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With the level of technology and capabilities in the world today, one could assume that solving world hunger should be easy. Unfortunately it is not a technical issue as much as it is a political and economic issue. This section attempts to shed some light on food aid and its impact on alleviating or exacerbating world hunger.
This web page has the following sub-sections:
- What is food aid?
- The major players in the food aid game
- Types of food aid
- Problems with food aid
- Some changes in recent years? Positive for fighting hunger?
- Shift in policy and purpose
- Food aid remains conditional
- Priority countries still neglected?
- Increasing costs and food aid
- Relief organizations; double interests?
- Bush proposes $300 million to help local purchase of food. Positive but met with resistance
- European shift towards local purchases
- Dominance of large multinational agribusinesses
- Food aid still a political tool
- Shifting from development to relief/emergency food aid
- Vast Subsidies for the Rich; Free Trade for the Poor
- Challenges for developing countries
- Perceptions of food aid
What is food aid?
Food aid is hard to summarize succinctly due to many related issues, but in general it is about providing food and related assistance to tackle hunger, either in emergency situations, or to help with deeper, longer term hunger alleviation and achieve food security (where people do not have to live in hunger or in fear of starvation).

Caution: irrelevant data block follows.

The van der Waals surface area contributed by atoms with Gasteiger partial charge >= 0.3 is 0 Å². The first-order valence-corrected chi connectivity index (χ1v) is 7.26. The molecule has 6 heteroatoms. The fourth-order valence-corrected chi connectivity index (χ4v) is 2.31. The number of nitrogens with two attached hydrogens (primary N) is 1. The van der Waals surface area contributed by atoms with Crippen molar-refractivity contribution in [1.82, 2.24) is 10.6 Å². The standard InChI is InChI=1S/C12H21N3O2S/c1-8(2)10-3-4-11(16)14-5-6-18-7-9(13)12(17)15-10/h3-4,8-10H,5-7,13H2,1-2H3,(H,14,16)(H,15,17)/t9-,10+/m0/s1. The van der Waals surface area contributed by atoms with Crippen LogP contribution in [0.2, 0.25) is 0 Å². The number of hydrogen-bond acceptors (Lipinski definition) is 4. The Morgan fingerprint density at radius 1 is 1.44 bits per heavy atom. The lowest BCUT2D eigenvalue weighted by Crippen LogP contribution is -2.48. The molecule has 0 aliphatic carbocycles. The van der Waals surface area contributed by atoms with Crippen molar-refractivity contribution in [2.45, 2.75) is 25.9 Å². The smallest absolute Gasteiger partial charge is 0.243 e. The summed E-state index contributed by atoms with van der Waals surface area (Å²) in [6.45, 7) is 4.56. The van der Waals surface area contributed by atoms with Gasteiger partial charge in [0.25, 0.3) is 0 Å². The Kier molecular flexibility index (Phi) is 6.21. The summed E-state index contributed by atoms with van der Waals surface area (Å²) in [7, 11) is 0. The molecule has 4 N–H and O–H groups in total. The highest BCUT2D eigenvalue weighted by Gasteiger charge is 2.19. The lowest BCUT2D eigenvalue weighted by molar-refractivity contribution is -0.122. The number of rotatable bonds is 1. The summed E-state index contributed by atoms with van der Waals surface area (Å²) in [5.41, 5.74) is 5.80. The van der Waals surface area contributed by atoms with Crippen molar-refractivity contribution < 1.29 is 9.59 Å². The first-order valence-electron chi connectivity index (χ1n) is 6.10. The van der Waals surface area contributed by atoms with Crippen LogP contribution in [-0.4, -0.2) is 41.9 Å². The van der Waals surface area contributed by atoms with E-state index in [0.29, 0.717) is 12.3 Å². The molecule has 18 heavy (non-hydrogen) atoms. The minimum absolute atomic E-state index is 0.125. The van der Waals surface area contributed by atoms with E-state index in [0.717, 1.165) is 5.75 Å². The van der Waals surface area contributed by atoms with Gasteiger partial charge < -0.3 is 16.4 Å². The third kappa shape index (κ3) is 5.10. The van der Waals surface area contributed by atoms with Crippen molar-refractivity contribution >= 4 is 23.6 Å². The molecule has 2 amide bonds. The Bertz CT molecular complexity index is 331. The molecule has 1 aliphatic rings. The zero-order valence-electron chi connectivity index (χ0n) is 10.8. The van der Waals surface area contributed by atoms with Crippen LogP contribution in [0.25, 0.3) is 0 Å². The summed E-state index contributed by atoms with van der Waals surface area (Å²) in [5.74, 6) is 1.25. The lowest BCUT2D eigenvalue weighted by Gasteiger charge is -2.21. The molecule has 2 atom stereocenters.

Chris Barrett of Cornell University and Dan Maxwell of CARE, in a presentation titled, Food Aid After Fifty Years: Recasting Its Role (April 15, 2004), and authors of a book by the same name, provided the following definitions and distinctions:
- Food Assistance Programs
- (Also “food-related transfers”): any intervention to address hunger and undernutrition (e.g., food stamps, WIC, food subsidies, food price stabilization, etc.).
- Food Aid
- International concessional flows in the form of food or of cash to purchase food in support of food assistance programs.
The key distinction they make is: “international sourcing of concessional resources tied to the provision of food, whether by a donor or to a recipient.”
The tying of food aid with conditions that benefit the donor has been one of the reasons food aid has not been effective, and criticized for benefiting multinational food companies and donor nations more than recipients.
The major players in the food aid game
Food aid constituted over 20% of global aid flows in the 1960s, but is now less than 5%. Yet, it is still important because of the prevalence of world hunger and the increase in food emergencies in the past decade. The decline of food aid, as well as the way in which it is delivered and used, are therefore of importance.
As Barrett and Maxwell also summarized, food aid started off in the 1950s with the US and together with Canada accounted for over 90% of global food aid until the 1970s when the United Nations World Food Programme (WFP) became a major player.
International food aid is largely driven by donors and international institutions (typically influenced by the interests of the donors).